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Other titles in the Cambridge Cultural Social Studies series:
Social Performance: Symbolic Action, Cultural Pragmatics, and Ritual (Cambridge Cultural Social Studies)by Jeffrey C. Alexander
Synopses & Reviews
Taking a "cultural pragmatic" approach to meaning, the contributors suggest a new way of looking at the continuum that stretches between ritual and strategic action. They do so by developing, for the first time, a model of "social performance". This volume offers the first systematic and analytical framework that transforms the metaphor into a social theory and applies it to a series of facinating large-scale social and cultural processes--from September 11 and the Clinton/Lewinsky Affair, to the South African Truth and Reconciliation Commission and Willy Brandt's famous "kneefall" before the Warsaw momument.
This pathbreaking volume makes a powerful case for a new direction in cultural sociology and for social scientific analysis more generally. Taking a "cultural pragmatic" approach to meaning, the contributors suggest a new way of looking at the continuum that stretches between ritual and strategic action. They do so by developing, for the first time, a model of "social performance" that applies not only to micro but to macro sociology. Buildings on works by Austin, Derrida, Durkheim, Goffman and Turner, Social Performance offers a new and important perspective.
Edited volume that uniquely attempts to synthesize sociological and performance studies theories with conceptual frameworks.
Jeffrey C. Alexander gathers new and leading contributors to make a powerful and coherently argued case for a new direction in cultural sociology, one that focuses on the intersection between performance, ritual and social action. From September 11, to the Clinton/Lewinsky affair, to the role of the South African Truth and Reconciliation Commission, Social Performance draws on recent work in performative theory in the humanities and in cultural studies to offer a novel approach to the sociology of culture. This is a path-breaking volume that makes a major contribution.
About the Author
Jeffrey C. Alexander is the Lillian Chavenson Saden Professor of Sociology and also Chair of the Sociology Department at Yale University. He is the author of The Meanings of Social Life: A Cultural Sociology (2003), Cultural Trauma and Collective Identity (with Eyerman, Giesen, Smelser, and Sztompka (2004), and the editor (with Philip Smith) of The Cambridge Companion to Durkheim (2005).Bernhard Giesen holds the chair for macro-sociology in the Department of History and Sociology at the University of Konstanz (Germany) and is an Associate Professor in the Department of Sociology at Yale University. Among the more than twenty books he has written and edited are The Intellectuals and the Nation: Collective Identity in a German Axial Age (Cambridge 1998) and Triumph and Trauma (2004).Jason L. Mast is a Doctoral Candidate in Sociology at the University of California, Los Angeles, and a Visiting Fellow at Yale University's Department of Sociology and its Center for Cultural Sociology.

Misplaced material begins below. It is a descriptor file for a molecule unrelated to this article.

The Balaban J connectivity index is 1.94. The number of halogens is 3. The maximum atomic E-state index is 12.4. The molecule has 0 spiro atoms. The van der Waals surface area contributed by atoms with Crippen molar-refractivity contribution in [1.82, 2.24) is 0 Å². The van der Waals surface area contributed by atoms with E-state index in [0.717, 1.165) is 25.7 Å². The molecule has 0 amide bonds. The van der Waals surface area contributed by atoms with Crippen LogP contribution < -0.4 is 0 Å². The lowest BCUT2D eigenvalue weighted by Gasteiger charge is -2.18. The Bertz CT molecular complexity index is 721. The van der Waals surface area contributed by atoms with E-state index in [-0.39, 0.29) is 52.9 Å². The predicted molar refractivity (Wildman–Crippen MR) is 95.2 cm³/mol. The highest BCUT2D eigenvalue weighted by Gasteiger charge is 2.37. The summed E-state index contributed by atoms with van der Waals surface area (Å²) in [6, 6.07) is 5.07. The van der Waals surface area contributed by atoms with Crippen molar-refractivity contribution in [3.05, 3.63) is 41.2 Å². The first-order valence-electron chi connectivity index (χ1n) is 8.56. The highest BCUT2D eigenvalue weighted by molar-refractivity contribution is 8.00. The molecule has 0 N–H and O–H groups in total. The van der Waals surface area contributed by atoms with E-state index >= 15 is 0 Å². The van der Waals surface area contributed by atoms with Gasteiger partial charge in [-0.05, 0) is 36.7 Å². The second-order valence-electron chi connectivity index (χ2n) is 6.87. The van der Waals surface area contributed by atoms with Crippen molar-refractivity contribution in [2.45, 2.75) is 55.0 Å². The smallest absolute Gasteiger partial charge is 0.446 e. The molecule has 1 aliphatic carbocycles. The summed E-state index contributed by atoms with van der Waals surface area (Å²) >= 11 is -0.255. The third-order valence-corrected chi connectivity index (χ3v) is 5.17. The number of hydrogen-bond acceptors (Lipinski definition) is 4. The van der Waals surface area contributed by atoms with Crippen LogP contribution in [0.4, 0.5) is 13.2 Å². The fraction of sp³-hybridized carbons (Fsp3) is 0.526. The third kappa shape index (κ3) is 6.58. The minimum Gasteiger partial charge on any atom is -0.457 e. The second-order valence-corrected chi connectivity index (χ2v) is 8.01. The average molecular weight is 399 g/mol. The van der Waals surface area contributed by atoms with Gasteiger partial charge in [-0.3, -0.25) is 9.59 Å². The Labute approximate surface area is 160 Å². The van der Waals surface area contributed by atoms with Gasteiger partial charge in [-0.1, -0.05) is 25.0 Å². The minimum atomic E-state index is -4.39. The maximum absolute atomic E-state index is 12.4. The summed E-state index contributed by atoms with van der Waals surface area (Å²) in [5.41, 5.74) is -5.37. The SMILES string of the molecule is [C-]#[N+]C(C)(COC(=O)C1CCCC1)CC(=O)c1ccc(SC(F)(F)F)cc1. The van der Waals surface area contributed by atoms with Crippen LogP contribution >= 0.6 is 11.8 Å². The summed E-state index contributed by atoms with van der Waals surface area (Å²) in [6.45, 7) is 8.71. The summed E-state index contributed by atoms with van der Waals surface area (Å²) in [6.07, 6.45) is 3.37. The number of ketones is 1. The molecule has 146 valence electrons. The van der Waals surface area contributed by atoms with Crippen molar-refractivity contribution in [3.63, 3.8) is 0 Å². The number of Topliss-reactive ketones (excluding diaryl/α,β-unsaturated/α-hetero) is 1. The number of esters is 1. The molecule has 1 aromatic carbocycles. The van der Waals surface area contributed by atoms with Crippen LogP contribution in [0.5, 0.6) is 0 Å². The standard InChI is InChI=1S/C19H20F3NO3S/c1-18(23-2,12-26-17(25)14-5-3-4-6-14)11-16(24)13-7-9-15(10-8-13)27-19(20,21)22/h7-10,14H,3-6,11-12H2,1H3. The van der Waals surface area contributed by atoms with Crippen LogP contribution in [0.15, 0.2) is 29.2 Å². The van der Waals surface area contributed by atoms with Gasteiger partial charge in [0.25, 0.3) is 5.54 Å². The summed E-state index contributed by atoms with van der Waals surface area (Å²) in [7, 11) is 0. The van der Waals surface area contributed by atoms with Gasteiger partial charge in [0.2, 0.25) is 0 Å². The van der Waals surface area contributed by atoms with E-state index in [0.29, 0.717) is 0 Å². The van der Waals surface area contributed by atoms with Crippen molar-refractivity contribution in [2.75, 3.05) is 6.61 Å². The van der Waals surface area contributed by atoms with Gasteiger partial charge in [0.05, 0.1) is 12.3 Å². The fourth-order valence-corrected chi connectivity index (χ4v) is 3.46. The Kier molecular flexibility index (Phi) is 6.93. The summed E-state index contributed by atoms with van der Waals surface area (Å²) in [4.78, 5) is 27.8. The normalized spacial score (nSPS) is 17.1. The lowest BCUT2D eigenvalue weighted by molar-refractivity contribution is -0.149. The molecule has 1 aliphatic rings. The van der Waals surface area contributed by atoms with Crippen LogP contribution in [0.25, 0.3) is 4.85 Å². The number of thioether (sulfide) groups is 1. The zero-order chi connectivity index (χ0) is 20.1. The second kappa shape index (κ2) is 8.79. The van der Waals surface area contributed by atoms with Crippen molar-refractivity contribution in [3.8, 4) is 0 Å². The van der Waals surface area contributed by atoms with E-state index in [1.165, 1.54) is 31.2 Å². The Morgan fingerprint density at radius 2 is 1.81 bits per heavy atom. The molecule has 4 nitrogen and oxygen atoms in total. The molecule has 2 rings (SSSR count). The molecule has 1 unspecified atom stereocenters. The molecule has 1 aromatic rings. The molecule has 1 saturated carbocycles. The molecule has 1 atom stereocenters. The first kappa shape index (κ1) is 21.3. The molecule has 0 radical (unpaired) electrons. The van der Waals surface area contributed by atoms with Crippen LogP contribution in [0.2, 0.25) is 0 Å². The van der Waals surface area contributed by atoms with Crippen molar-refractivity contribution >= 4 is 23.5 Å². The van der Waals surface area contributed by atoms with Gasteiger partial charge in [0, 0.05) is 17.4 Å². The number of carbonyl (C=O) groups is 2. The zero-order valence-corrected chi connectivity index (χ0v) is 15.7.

Table of Contents
Introduction: symbolic action in theory and practice: the cultural pragmatics of symbolic action Jeffrey C. Alexander and Jason L. Mast; 1. Cultural pragmatics: social performance between ritual and strategy Jeffrey C. Alexander; 2. From the depths of despair: performance, counterperformance, and 'September 11' Jeffrey C. Alexander; 3. The cultural pragmatics of event-ness: the Clinton/Lewinsky affair Jason L. Mast; 4. Social dramas, shipwrecks and cockfights: conflict and complicity in social performance Isaac Reed; 5. Performing a 'new' nation: the role of the TRC in South Africa Tanya Goodman; 6. Performing opposition or, how social movements move Ron Eyerman; 7. Politics as theater: an alternative view of the rationalities of power David E. Apter; 8. Symbols in action: Willy Brandt's kneefall at the Warsaw monument Valentin Rauer; 9. The promise of performance and the problem of order Kay Junge; 10. Performance art Bernhard Giesen; 11. Performing the sacred: a Durkheimian perspective on the performance turn in the social sciences Bernhard Giesen.
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